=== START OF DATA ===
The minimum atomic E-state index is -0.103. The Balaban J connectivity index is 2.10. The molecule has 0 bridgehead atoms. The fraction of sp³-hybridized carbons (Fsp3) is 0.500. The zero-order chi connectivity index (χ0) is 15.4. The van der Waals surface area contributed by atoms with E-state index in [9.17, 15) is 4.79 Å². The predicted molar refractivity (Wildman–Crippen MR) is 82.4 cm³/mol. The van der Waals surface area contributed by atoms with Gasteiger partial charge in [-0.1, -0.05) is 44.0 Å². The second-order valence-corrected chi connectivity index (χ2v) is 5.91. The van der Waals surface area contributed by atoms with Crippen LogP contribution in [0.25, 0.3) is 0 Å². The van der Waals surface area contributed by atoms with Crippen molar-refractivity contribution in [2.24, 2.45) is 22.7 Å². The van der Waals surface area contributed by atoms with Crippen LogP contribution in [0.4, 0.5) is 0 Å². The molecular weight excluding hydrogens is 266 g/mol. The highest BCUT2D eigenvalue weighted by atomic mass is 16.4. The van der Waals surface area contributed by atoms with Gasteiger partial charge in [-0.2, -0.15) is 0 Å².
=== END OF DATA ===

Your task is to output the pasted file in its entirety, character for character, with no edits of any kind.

The minimum atomic E-state index is -0.103. The Balaban J connectivity index is 2.10. The molecule has 0 bridgehead atoms. The fraction of sp³-hybridized carbons (Fsp3) is 0.500. The zero-order chi connectivity index (χ0) is 15.4. The van der Waals surface area contributed by atoms with E-state index in [9.17, 15) is 4.79 Å². The predicted molar refractivity (Wildman–Crippen MR) is 82.4 cm³/mol. The van der Waals surface area contributed by atoms with Gasteiger partial charge in [-0.1, -0.05) is 44.0 Å². The second-order valence-corrected chi connectivity index (χ2v) is 5.91. The van der Waals surface area contributed by atoms with Crippen LogP contribution in [0.25, 0.3) is 0 Å². The van der Waals surface area contributed by atoms with Crippen molar-refractivity contribution in [2.24, 2.45) is 22.7 Å². The van der Waals surface area contributed by atoms with Crippen LogP contribution in [0.4, 0.5) is 0 Å². The molecular weight excluding hydrogens is 266 g/mol. The highest BCUT2D eigenvalue weighted by atomic mass is 16.4. The van der Waals surface area contributed by atoms with Gasteiger partial charge in [-0.2, -0.15) is 0 Å².